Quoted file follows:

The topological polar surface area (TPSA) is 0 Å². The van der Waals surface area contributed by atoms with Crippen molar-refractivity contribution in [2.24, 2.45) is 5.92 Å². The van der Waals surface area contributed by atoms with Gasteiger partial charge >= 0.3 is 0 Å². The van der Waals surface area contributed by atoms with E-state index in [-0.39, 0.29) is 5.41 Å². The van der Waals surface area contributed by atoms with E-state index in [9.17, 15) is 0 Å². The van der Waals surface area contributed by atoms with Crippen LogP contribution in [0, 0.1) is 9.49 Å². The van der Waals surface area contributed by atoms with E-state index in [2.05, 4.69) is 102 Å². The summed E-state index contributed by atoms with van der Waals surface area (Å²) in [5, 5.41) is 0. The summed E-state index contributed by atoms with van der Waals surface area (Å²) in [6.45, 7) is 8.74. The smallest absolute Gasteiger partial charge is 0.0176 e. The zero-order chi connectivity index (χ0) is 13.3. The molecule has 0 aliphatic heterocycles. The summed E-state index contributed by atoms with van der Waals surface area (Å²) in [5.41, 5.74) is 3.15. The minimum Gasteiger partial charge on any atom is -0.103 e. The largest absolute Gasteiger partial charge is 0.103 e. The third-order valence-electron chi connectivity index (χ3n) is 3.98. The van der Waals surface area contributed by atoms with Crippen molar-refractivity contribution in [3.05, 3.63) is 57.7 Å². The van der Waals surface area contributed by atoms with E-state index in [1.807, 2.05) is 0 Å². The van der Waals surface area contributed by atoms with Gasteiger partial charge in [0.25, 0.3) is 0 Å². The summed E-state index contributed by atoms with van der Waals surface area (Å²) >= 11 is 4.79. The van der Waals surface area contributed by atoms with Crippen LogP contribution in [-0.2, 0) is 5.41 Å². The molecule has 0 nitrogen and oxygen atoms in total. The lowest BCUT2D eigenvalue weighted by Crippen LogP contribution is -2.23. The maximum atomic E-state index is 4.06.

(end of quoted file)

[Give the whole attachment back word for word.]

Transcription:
The topological polar surface area (TPSA) is 0 Å². The van der Waals surface area contributed by atoms with Crippen molar-refractivity contribution in [2.24, 2.45) is 5.92 Å². The van der Waals surface area contributed by atoms with Gasteiger partial charge >= 0.3 is 0 Å². The van der Waals surface area contributed by atoms with E-state index in [-0.39, 0.29) is 5.41 Å². The van der Waals surface area contributed by atoms with E-state index in [9.17, 15) is 0 Å². The van der Waals surface area contributed by atoms with Crippen LogP contribution in [0, 0.1) is 9.49 Å². The van der Waals surface area contributed by atoms with E-state index in [2.05, 4.69) is 102 Å². The summed E-state index contributed by atoms with van der Waals surface area (Å²) in [5, 5.41) is 0. The summed E-state index contributed by atoms with van der Waals surface area (Å²) in [6.45, 7) is 8.74. The smallest absolute Gasteiger partial charge is 0.0176 e. The zero-order chi connectivity index (χ0) is 13.3. The molecule has 0 aliphatic heterocycles. The summed E-state index contributed by atoms with van der Waals surface area (Å²) in [5.41, 5.74) is 3.15. The minimum Gasteiger partial charge on any atom is -0.103 e. The largest absolute Gasteiger partial charge is 0.103 e. The third-order valence-electron chi connectivity index (χ3n) is 3.98. The van der Waals surface area contributed by atoms with Crippen molar-refractivity contribution in [3.05, 3.63) is 57.7 Å². The van der Waals surface area contributed by atoms with E-state index in [1.807, 2.05) is 0 Å². The van der Waals surface area contributed by atoms with Gasteiger partial charge in [0.25, 0.3) is 0 Å². The summed E-state index contributed by atoms with van der Waals surface area (Å²) >= 11 is 4.79. The van der Waals surface area contributed by atoms with Crippen LogP contribution in [-0.2, 0) is 5.41 Å². The molecule has 0 nitrogen and oxygen atoms in total. The lowest BCUT2D eigenvalue weighted by Crippen LogP contribution is -2.23. The maximum atomic E-state index is 4.06.